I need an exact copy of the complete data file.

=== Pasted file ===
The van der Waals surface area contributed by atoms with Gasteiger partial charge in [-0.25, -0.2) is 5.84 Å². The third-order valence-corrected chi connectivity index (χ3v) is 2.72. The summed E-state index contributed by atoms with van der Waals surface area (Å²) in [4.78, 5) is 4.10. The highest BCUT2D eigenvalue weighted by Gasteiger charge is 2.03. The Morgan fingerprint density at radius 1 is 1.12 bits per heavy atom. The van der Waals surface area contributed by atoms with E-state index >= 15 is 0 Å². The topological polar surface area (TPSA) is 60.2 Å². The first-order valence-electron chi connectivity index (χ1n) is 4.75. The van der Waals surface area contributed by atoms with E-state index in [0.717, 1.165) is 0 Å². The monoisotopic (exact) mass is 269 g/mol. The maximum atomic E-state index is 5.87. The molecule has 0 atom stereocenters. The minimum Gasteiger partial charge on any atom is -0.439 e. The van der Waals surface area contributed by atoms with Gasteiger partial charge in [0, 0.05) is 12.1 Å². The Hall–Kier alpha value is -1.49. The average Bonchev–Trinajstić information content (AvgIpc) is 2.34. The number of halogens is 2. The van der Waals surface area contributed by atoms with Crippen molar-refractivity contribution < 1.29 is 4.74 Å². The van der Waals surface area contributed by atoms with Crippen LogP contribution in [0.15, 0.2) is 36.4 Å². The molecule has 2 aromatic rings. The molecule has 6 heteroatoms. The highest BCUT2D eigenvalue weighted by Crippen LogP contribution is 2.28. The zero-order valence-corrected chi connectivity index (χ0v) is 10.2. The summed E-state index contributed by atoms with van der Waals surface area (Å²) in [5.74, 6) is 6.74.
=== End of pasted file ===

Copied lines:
The van der Waals surface area contributed by atoms with Gasteiger partial charge in [-0.25, -0.2) is 5.84 Å². The third-order valence-corrected chi connectivity index (χ3v) is 2.72. The summed E-state index contributed by atoms with van der Waals surface area (Å²) in [4.78, 5) is 4.10. The highest BCUT2D eigenvalue weighted by Gasteiger charge is 2.03. The Morgan fingerprint density at radius 1 is 1.12 bits per heavy atom. The van der Waals surface area contributed by atoms with E-state index >= 15 is 0 Å². The topological polar surface area (TPSA) is 60.2 Å². The first-order valence-electron chi connectivity index (χ1n) is 4.75. The van der Waals surface area contributed by atoms with E-state index in [0.717, 1.165) is 0 Å². The monoisotopic (exact) mass is 269 g/mol. The maximum atomic E-state index is 5.87. The molecule has 0 atom stereocenters. The minimum Gasteiger partial charge on any atom is -0.439 e. The van der Waals surface area contributed by atoms with Gasteiger partial charge in [0, 0.05) is 12.1 Å². The Hall–Kier alpha value is -1.49. The average Bonchev–Trinajstić information content (AvgIpc) is 2.34. The number of halogens is 2. The van der Waals surface area contributed by atoms with Crippen molar-refractivity contribution < 1.29 is 4.74 Å². The van der Waals surface area contributed by atoms with Crippen LogP contribution in [0.15, 0.2) is 36.4 Å². The molecule has 2 aromatic rings. The molecule has 6 heteroatoms. The highest BCUT2D eigenvalue weighted by Crippen LogP contribution is 2.28. The zero-order valence-corrected chi connectivity index (χ0v) is 10.2. The summed E-state index contributed by atoms with van der Waals surface area (Å²) in [5.74, 6) is 6.74.